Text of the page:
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If you are going to use some sort of adversarial search (minimax/alphabeta + extensions, etc) then it is common to have an undo move. This is because adversarial search is expensive and the cost of recreating the board for each node is higher than applying a move/undo on a single board
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Having an `undo move' doesn't mean that you do the thinking on the same board structure that you use to represent the position to display to the user, and I actually don't recommend you do it that way: Whatever representation is convenient for displaying might not be optimal for the AI, so I would allow them to be different.

The best architecture I know for this problem is what chess programs have settled for after many years: The GUI and the AI (a.k.a., the "engine") run on separate processes, which communicate via a simple text-based protocol. This allows interoperability between GUIs and engines, so people can pick whatever combination suits them. It also makes debugging much easier, and you can easily run automated matches between engines by using a program that pretends to be the GUI, as far as the engines are concerned. Check out the Universal Chess Interface specification, to get a feel for what the protocol looks like (there is a competing protocol to use with XBoard, but I really don't like it).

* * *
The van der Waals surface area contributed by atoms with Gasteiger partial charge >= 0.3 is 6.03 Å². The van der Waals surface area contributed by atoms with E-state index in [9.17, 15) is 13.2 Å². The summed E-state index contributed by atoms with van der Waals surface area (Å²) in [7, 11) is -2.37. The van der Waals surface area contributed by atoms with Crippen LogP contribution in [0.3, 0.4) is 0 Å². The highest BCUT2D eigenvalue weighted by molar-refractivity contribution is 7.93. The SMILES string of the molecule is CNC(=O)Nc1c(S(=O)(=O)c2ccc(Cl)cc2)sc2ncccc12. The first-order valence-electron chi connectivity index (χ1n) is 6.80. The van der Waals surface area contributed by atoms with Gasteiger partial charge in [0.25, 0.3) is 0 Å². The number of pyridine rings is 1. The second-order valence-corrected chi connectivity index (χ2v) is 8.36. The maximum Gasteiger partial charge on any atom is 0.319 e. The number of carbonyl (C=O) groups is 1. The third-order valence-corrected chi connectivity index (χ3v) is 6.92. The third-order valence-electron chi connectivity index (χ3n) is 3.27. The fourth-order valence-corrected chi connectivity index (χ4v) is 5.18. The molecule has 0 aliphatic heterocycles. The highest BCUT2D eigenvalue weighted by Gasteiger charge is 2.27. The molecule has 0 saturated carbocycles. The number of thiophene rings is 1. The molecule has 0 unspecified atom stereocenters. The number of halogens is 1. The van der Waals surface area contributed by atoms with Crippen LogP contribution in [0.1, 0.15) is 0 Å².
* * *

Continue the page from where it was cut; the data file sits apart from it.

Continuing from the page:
Even if you don't go all the way to separating the AI into its own process, you should clearly specify what the interface to the AI is, and have the AI have its own copy of the board.

I should mention that besides minimax and its variations, there is another major class of algorithms that can be used for board games, generically known as Monte Carlo Tree Search. MCTS has been developed in the last decade and is currently the best approach to computer go and to several other games (I believe it's particularly well suited to connectivity games like hex).